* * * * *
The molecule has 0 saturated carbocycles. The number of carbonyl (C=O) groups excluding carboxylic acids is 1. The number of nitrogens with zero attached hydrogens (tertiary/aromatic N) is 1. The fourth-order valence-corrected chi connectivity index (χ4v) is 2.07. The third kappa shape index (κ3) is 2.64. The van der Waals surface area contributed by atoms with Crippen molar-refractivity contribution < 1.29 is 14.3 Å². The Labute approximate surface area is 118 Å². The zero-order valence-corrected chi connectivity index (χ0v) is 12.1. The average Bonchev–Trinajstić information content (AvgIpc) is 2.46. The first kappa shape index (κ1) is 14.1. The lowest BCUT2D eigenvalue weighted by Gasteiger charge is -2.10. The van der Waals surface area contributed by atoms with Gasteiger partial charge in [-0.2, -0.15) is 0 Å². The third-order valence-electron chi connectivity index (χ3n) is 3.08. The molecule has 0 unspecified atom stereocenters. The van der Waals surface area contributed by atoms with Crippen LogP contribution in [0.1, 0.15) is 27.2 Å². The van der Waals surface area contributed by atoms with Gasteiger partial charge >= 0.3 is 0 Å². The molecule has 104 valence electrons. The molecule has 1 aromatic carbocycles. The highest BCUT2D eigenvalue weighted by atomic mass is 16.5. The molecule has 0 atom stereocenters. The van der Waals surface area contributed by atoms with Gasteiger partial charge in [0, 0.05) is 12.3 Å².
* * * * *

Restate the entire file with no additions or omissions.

The molecule has 0 saturated carbocycles. The number of carbonyl (C=O) groups excluding carboxylic acids is 1. The number of nitrogens with zero attached hydrogens (tertiary/aromatic N) is 1. The fourth-order valence-corrected chi connectivity index (χ4v) is 2.07. The third kappa shape index (κ3) is 2.64. The van der Waals surface area contributed by atoms with Crippen molar-refractivity contribution < 1.29 is 14.3 Å². The Labute approximate surface area is 118 Å². The zero-order valence-corrected chi connectivity index (χ0v) is 12.1. The average Bonchev–Trinajstić information content (AvgIpc) is 2.46. The first kappa shape index (κ1) is 14.1. The lowest BCUT2D eigenvalue weighted by Gasteiger charge is -2.10. The van der Waals surface area contributed by atoms with Gasteiger partial charge in [-0.2, -0.15) is 0 Å². The third-order valence-electron chi connectivity index (χ3n) is 3.08. The molecule has 0 unspecified atom stereocenters. The van der Waals surface area contributed by atoms with Crippen LogP contribution in [0.1, 0.15) is 27.2 Å². The van der Waals surface area contributed by atoms with Gasteiger partial charge >= 0.3 is 0 Å². The molecule has 104 valence electrons. The molecule has 1 aromatic carbocycles. The highest BCUT2D eigenvalue weighted by atomic mass is 16.5. The molecule has 0 atom stereocenters. The van der Waals surface area contributed by atoms with Gasteiger partial charge in [0, 0.05) is 12.3 Å².